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Media, ethics, and journalism. What works. What doesn't.

Jeffrey Dvorkin

Thursday, May 13, 2010

"Mutualized Media"

At the ONO Conference in Oxford. The Guardian is showing leadership about how to marry legacy and social media. Alan Rusbridger, the editor was supposed to speak. But the political crisis in the UK kept him in London. Chris Elliot, the Managing Editor (and next Guardian readers' editor as of July 1st) is here to give us the view of what mutualized media will mean:

1. Mutualized media encourages participation. It invites  and/or allows a response.

2. It is not an inert "us" to "them" form of publishing.

3. It encourages others to initiate debate, publish material or make suggestions we can follow, as well as lead. We can involve others in the pre-publication process.

4. It helps form committees of joint interest around subjects, issues or individuals.

5. It is open to the web and is part of it. It links to and collaborates with other material including services on the web.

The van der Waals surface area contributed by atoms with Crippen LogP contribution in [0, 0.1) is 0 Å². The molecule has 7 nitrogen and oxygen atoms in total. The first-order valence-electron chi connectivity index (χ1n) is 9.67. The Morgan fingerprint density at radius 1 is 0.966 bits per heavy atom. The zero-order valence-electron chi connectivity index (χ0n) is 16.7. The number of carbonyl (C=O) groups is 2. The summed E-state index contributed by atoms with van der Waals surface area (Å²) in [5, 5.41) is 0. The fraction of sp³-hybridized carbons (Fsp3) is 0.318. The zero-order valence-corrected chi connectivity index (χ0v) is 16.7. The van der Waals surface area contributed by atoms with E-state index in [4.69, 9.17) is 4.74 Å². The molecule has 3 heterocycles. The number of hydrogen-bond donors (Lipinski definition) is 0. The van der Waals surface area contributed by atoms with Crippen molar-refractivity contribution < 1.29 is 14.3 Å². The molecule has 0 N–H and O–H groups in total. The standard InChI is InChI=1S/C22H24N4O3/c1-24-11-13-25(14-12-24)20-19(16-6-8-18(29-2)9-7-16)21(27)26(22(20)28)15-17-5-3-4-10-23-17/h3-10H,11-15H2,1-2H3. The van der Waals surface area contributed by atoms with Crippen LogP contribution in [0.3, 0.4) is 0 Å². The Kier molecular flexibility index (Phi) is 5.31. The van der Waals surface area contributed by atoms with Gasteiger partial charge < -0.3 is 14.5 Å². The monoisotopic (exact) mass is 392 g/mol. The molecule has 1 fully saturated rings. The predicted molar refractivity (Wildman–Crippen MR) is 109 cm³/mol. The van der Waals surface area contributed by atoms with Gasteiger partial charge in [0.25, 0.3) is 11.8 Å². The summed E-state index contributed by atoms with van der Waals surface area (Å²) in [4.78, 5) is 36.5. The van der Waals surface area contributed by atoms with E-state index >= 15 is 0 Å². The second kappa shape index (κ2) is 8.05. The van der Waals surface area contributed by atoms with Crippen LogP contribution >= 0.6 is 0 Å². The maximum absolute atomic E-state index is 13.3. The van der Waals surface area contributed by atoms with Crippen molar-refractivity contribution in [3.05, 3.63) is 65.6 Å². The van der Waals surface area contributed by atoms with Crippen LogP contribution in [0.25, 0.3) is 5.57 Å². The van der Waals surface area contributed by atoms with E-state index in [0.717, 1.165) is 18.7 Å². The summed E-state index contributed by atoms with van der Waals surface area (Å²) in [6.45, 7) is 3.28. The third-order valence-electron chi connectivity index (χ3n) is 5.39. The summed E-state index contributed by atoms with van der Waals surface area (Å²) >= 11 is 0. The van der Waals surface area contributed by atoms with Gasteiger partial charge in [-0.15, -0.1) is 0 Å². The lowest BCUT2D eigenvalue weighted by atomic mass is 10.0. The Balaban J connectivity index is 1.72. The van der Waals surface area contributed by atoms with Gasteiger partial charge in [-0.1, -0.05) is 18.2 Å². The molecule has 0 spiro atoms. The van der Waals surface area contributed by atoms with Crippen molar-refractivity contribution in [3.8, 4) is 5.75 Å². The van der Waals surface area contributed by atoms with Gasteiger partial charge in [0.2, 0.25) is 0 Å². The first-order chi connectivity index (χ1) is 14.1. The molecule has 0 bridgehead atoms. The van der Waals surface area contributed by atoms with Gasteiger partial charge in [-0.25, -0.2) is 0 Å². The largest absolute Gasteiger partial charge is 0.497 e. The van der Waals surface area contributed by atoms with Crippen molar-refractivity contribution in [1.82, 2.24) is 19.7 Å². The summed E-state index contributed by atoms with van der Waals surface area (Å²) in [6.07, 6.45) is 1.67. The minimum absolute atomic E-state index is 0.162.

6. It aggregates and curates the work of others.

7. It recognizes that journalists are not the only voices of authority, expertise and interest.

8. It aspires to achieve and reflect diversity and shared values.

9. It recognizes that publishing can be the beginning of the journalistic process rather than the end.

10. It is transparent and open to challenge - including correction, clarification and addition.

How this will change the role of the ombudsman is what we are here in Oxford to determine.

1 comment:

  1. I like the description of mutualized media but it brings to mind things like mutual funds, mutual friends and some other things the term "mutual" has been paired with. What about "democratized" media or "open" media or "public engagement" media? The presence of active ombuds people is a piece of the overall picture of an open spirited press.